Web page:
3D Printed 'Skin' Could Finally Give Robots a Sense of Touch
We could normally take heart that robots would never become too humanlike for comfort. Sure, they could look like us. They could talk like us. They can even be programmed to think like us. However, these bots couldn't technically feel anything with the same sense of touch we humans have. Thanks to one group of researchers, that could all change. A team of engineers at the University of Minnesota developed a 3D printed stretchable "skin." The fabric would be embedded with electronic sensors splayed out similar to our nervous system.
The researchers created a one-of-a-kind printer. It has four nozzles each with its own "ink." These inks layer up into the electrode parts. The base consists of silicone. The top and bottom electrodes have a conductive ink. There's also a coil-shaped pressure sensor and an extra layer to hold everything in place. This extra layer -- dubbed the 'sacrificial layer' -- washes away during the final stages of manufacturing.
These ink layers can all set at room temperature. No heat or immediate cold needed. Regular additive manufacturing practices take a while to cool. The liquid plastic is very hot and sets up too rigid to use on human skin. However, these 3D printed sensors are perfect for bionic skin. They can stretch up to three times their original size and return to an unstretched state with ease. This property allows the 3D printed inks to carve out its own niche in 3D printing research.
"This stretchable electronic fabric we developed has many practical uses," said associate professor of mechanical engineering Michael McAlpine. McAlpine served as lead researcher for the University of Minnesota study. "Putting this type of 'bionic skin' on surgical robots would give surgeons the ability to actually feel during minimally invasive surgeries, which would make surgery easier instead of just using cameras like they do now. These sensors could also make it easier for other robots to walk and interact with their environment."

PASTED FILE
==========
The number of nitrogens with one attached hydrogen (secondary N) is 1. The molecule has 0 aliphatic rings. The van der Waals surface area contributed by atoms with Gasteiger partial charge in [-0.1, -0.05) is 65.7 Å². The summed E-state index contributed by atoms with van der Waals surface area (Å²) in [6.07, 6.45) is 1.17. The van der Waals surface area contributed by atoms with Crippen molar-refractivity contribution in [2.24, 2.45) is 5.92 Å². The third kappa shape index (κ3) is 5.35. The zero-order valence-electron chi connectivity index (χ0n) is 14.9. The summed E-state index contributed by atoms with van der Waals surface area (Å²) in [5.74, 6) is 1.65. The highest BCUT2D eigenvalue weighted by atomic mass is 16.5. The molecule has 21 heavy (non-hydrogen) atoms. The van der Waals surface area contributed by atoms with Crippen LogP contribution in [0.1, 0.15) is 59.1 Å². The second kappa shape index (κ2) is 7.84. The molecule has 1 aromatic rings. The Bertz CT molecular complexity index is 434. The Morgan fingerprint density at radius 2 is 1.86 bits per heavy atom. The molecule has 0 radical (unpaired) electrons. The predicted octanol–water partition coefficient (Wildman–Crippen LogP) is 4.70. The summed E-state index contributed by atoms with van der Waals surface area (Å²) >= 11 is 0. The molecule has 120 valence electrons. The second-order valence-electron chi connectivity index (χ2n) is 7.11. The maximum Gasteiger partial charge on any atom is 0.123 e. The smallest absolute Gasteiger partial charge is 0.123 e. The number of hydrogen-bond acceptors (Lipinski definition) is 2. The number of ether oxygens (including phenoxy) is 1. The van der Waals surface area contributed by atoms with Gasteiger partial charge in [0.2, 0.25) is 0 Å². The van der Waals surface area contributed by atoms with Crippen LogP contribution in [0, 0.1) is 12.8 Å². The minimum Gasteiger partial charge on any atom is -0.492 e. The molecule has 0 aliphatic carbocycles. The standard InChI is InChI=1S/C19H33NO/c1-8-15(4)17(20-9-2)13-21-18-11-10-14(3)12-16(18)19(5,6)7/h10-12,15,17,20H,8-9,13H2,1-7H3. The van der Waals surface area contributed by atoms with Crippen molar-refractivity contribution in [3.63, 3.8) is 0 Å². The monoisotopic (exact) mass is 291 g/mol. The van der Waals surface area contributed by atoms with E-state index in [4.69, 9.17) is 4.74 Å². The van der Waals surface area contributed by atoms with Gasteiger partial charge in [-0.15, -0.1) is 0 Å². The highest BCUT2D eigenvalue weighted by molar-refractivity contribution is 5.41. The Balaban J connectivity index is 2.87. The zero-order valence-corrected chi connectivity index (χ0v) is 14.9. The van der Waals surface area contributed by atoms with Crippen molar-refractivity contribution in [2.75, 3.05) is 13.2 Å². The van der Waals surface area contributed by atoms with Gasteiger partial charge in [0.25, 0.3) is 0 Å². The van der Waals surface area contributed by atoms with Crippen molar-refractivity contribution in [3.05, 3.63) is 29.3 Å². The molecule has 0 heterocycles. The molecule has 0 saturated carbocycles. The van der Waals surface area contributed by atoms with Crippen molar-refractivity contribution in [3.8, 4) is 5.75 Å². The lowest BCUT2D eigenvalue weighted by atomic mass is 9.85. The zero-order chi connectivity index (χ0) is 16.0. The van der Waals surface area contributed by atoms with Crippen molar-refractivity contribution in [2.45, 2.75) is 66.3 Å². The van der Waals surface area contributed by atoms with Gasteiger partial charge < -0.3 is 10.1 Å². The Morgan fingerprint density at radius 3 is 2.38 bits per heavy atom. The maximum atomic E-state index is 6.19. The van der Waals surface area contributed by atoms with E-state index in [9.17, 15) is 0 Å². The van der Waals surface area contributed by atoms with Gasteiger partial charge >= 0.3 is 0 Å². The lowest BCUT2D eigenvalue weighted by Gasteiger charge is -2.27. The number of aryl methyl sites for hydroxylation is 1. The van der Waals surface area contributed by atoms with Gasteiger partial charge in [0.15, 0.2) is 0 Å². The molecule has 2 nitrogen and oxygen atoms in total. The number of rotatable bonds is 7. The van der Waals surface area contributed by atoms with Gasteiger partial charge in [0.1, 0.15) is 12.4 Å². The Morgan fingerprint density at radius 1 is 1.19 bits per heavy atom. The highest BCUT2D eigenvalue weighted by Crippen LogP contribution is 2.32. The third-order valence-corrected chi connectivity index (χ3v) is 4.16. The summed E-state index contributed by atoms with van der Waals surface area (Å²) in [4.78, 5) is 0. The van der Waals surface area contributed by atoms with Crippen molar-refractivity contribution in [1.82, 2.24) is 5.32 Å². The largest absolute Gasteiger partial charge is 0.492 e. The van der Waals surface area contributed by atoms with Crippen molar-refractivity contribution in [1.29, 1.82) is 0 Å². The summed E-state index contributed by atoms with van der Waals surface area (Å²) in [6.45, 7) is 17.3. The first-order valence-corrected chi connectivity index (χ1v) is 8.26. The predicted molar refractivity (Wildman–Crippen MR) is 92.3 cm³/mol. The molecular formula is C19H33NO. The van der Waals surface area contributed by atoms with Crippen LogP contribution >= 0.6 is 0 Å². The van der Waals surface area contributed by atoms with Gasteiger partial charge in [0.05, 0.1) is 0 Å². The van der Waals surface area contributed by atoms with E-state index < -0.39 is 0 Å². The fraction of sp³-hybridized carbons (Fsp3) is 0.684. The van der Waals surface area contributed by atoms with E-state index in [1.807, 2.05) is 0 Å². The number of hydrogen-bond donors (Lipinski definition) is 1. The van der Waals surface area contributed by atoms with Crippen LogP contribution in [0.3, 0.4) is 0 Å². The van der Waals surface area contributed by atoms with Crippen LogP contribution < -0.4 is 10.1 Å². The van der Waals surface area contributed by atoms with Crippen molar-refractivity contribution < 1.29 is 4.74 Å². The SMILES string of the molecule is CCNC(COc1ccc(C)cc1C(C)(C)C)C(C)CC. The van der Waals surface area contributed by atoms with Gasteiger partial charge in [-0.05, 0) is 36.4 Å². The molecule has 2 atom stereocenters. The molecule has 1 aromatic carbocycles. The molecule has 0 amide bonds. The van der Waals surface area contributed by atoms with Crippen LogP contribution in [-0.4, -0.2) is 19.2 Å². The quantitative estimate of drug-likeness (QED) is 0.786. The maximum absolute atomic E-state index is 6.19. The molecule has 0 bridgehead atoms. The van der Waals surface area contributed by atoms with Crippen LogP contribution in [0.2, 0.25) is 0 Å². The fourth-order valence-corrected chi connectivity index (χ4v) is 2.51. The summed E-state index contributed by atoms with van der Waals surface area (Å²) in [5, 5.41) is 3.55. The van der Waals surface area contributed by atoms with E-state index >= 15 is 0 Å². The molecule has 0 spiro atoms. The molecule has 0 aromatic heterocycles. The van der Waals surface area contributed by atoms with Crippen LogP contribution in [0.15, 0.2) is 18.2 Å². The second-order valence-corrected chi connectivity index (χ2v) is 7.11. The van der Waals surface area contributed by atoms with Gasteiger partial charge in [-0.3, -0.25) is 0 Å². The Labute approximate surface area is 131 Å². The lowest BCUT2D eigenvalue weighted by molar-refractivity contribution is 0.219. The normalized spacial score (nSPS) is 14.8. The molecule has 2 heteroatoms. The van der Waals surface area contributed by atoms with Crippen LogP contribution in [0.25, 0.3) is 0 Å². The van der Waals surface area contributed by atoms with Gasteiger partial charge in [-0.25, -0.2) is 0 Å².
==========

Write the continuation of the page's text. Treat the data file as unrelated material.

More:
[Image Source: College of Science and Engineering, UMN via YouTube]
The team assures everyone that the ultimate goal isn't to print this bionic skin for robots. It's in order to help humanity instead.
"While we haven't printed on human skin yet, we were able to print on the curved surface of a model hand using our technique," McAlpine said. "We also interfaced a printed device with the skin and were surprised that the device was so sensitive that it could detect your pulse in real time."
He also said the best part of the innovation comes from its manufacturing.
"With most research, you discover something and then it needs to be scaled up," the professor said. "This time, the manufacturing is built right into the process so it's ready to go now."
The study noted that "the custom 3D printing of functional materials and devices opens new routes for the biointegration of various sensors." Next steps for the research team include creating semiconductive inks and ultimately printing on a human body.
The full research paper can be found on the Advanced Materials journal website.
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